Reviews of folk and acoustic music recordings, mostly singer-songwriters.
FolkBook: An Online Acoustic Music Establishment.
A wealth of information on folk and acoustic music venues
I wasn’t sure if I should list this under Players / Builders or not, since this site is Neal Helman’s presence on the web. Gourd Music is a label and distributor of acoustic music, including many fine mountain dulcimer players, not the least of which is Neal himself.
The main publisher of sheet music and books in the United States, if not the world. Their books are available at nearly every music store you are likely to go in, and their web site has extensive search tools. They also host the Dulcimer Sessions web-zine, edited by Lois Hornbostel. (See above)
Mountain Dulcimer Society of Dayton (Ohio)
This active group of Dulcimists meets on the first Saturday of the month just north of Dayton. They sponsor Dulcimer Doin’s (see my biography) in February each year.
The Public Domain Information Project
This site is a wealth of information for anyone with an interest in the music that belongs to us all. A must for anyone who performs in public domain venues, or who would like to start one.
The Sweet Music Index is a compendium of information gleaned from the Sweet Music mailing list hosted by Dwain Wilder. Lots of good info…
Esperantaj Ligoj / Esperanto Links
Literaturo en Esperanto / Literature in Esperanto
Cxi tiuj pagxoj de Don Harlow estas nepre la plej kompleta kaj plej bona kolekto de Esperanta literaturo havebla en la Reto, kaj tradukita kaj originala.
These pages of Don Harlow’s are without doubt the most complete and best collection of Esperanto literature available on the Web, both translated and original.
Esperanto Access / Esperanta Aliro
Jen bona komenc-loko por multaj esperantaj retaj pagxoj, aparte …
Here is a good starting point for many esperanto web pages, particularly …
Virtuala Esperanto-Biblioteko / Virtual Esperanto Library
Vera trezorkesto da informo en Esperanto kaj pri Esperanto en multaj lingvoj
A veritable treasure chest of information in Esperanto and about Esperanto in many languages
ELNA, The Esperanto League for North America
Cxi tiu Groupo subtenas Esperanton kaj Esperantistojn en Norda Ameriko. Gxi ankaux havas bonegan liston de haveblaj libroj en Esperanto, kiujn oni povas acxeti.
This organization supports Esperanto and Esperantists in North America. It also has an excellent list of available books in Esperanto, which one can buy.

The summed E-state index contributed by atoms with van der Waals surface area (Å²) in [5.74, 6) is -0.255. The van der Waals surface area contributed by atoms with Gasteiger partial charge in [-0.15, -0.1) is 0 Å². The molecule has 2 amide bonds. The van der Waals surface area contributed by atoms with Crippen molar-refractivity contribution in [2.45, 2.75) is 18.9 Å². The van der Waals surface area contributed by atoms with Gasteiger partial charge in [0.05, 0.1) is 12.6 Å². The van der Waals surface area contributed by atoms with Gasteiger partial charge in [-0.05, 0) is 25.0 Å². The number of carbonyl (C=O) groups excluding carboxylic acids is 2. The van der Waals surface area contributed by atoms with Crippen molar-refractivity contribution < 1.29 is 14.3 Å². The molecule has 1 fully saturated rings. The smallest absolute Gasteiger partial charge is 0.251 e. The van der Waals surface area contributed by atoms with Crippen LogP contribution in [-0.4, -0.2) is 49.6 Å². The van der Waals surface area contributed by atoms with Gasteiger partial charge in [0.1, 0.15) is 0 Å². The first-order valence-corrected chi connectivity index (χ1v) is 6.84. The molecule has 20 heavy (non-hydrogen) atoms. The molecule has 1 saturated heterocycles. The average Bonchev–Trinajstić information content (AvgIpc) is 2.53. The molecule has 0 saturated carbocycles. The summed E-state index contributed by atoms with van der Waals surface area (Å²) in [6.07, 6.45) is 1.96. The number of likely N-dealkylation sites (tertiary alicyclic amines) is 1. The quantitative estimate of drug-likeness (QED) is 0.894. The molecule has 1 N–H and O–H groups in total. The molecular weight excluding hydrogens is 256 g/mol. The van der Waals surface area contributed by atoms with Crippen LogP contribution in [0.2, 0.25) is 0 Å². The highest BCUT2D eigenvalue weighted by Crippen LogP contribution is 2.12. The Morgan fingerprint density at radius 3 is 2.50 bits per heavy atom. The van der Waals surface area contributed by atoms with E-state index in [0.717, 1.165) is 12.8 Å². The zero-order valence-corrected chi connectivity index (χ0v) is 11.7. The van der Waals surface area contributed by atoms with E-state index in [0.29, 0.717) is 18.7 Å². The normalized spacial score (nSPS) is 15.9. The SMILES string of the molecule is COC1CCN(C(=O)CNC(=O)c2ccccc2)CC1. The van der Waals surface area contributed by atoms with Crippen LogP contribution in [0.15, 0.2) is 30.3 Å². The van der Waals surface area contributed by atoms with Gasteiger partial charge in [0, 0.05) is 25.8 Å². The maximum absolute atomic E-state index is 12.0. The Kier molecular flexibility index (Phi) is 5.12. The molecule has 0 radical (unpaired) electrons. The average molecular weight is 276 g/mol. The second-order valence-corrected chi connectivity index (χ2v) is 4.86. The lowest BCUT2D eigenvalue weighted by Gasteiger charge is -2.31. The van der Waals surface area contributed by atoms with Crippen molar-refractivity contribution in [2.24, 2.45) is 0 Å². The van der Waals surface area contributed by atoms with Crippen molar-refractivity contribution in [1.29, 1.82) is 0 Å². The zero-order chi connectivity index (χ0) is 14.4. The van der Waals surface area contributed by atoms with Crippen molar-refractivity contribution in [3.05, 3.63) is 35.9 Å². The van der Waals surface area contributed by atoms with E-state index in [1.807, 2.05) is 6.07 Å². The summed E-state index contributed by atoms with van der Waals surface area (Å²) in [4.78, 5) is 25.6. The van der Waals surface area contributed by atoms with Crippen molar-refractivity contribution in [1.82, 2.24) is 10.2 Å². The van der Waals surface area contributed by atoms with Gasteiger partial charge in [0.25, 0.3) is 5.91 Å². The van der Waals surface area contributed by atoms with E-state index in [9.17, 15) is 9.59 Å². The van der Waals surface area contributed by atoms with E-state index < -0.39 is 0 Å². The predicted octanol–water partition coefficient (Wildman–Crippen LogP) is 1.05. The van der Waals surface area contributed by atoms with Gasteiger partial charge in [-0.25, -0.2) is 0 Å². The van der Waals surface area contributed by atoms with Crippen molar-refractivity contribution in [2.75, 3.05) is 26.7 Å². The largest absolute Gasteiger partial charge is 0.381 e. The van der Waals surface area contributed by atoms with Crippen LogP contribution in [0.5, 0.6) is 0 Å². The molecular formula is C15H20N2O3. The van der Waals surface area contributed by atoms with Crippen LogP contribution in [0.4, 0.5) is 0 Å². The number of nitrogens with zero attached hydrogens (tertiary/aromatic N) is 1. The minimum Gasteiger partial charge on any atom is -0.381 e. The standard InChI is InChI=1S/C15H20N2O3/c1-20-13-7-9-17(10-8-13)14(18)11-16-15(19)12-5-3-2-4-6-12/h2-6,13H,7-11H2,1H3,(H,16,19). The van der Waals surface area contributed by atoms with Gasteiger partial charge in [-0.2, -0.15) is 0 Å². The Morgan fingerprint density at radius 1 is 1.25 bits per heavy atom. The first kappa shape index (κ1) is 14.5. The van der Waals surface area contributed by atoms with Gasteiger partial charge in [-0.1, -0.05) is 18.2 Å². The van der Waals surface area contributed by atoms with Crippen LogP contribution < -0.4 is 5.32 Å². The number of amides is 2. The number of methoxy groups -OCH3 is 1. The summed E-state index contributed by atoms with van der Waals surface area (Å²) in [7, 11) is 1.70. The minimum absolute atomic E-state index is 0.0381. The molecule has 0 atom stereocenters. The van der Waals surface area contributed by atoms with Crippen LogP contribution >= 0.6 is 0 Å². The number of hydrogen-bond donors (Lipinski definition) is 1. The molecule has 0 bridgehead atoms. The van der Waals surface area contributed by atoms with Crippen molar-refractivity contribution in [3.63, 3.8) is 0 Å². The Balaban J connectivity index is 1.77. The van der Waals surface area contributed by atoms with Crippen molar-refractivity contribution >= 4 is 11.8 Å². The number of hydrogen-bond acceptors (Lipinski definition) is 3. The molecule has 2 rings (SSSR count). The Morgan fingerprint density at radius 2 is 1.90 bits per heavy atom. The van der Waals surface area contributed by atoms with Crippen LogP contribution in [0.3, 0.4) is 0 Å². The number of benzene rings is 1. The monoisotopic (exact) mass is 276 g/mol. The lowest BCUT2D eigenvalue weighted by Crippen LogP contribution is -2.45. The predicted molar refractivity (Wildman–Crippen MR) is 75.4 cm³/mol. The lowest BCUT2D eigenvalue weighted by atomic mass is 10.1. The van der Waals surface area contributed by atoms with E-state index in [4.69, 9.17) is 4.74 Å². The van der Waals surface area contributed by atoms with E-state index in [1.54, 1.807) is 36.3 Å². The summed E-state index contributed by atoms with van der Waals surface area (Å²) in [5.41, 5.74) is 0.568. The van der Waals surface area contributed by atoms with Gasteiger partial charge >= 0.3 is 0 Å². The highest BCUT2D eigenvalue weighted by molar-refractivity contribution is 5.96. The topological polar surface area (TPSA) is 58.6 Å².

La Retpagxoj de Sylvan Zaft Sylvan Zaft’s web pages.
Dr-o Zaft kaj lerte verkas kaj tradukas esperante, kaj ankoraux bone verkas angle. Lia libro, Peter Jameson’s Secret Language ja estas gxuinda por kaj junuloj, kaj plenkreskuloj, kaj lia Esperanto: A Language for the Global Village estas tre bone rezonita klarigo pri la kialoj lerni esperanton.
Dr Zaft both skillfully writes and translates in Esperanto, and also writes well in English. His book, “Peter Jameson’s Secret Language” is indeed worth enjoying by both youngsters and grownups, and his “Esperanto: A Language for the Global Village” is a very well reasoned explaination of the reasons to learn Esperanto.
The web site for the TV progam by that name concering wilderness travel.
Lots of good information, including online versions of some of the articles in the magazine.
Mail order sales of camping equipment. Also includes links to other camping and back packing infomation as well.
A series of linked hiking trails, some along backroads, that will eventually cross the nation.
Glade Creek Backpacking Trail
A short, easy, and restful trail along a trout stream in the New River Gorge area of West Virginia. I’ve enjoyed this trail several times.
Renaissance Festival Links
The Ohio Renaissance Festival
An Elizabethan era (1574) RenFaire featuring Theatre in the Ground (imagine a cross between Shakespeare and mudwrestling), The Swordsmen (Comedic Theatrical Swordplay), and Queen Bess herself, not to mention great Elizabethan Mountian Dulcimer Music.
The Renaissance Entertainment Corporation
A company that runs several renaissnace festivals around the country. A publicly traded NASDAQ corporation. (Forsooth!)
International Renaissance Festivals Ltd.
This company runs the Maryland and Ontario Canada RenFests.
The Renaissance Fair Page
Includes a good US Renfaire locator page.
The RenFair Junkie
A fun and informative site by and about “Lady Liz”
The Offical SCA Website
The Society for Creative Anachronism’s official site. For those who are SERIOUS about historical accuracy.
All sorts of in depth information regarding Renfaires, performers, merchants and more. This is THE authorative source of information about Renaissance Festivals. (Web design by “Lady Liz” — see above a couple of entries.)
This is a link a 5th grader named Mia found and sent via her teacher. It’s got a lot of great information about fashion and clothing in general from Ancient Egyptian times though the 1980s. Thanks, Mia!
Roy is a local boy to my town who has “done real good.” He’s an NEA award winning poet with several collections published. Aside from the fact that his work is really good, it’s fun for me to see references to places I know locally when I read his poems.
Limey Louie’s is a little corner bar in Newark OH that hosts Speakeasy, a poetry reading on the third Thursday of the month.
An award winning webzine of arts, both verbal and graphic. I have a couple of poems published here
Pudding House is one of the best known and respected small publishers that specialize in poetry. Publisher and editor in chief is Jennifer Bosveld.
And Just for Fun…
The Astronomy Picture of the Day
Every day a different view of our universe with a description written by a professional astronomer
The Solar System Simulator
A really cool site that allows you to generate views of the planets and their major satellites from many different locations in the solar system. Want to see what Saturn looks like from Titan? The Earth from Mars? Then check out this site. Be sure to allow a lot of time for browsing. If you’re like me, you’ll probably want to spend a lot of time here.
The Word Detective
Evan Morris’ column on word origins has been described as a cross between William Safire and Monty Python. This is the online version, which is updated approximately monthly. It’s great fun. It also includes an alphabetical index of hundreds of words and phrases that have been covered in past columns.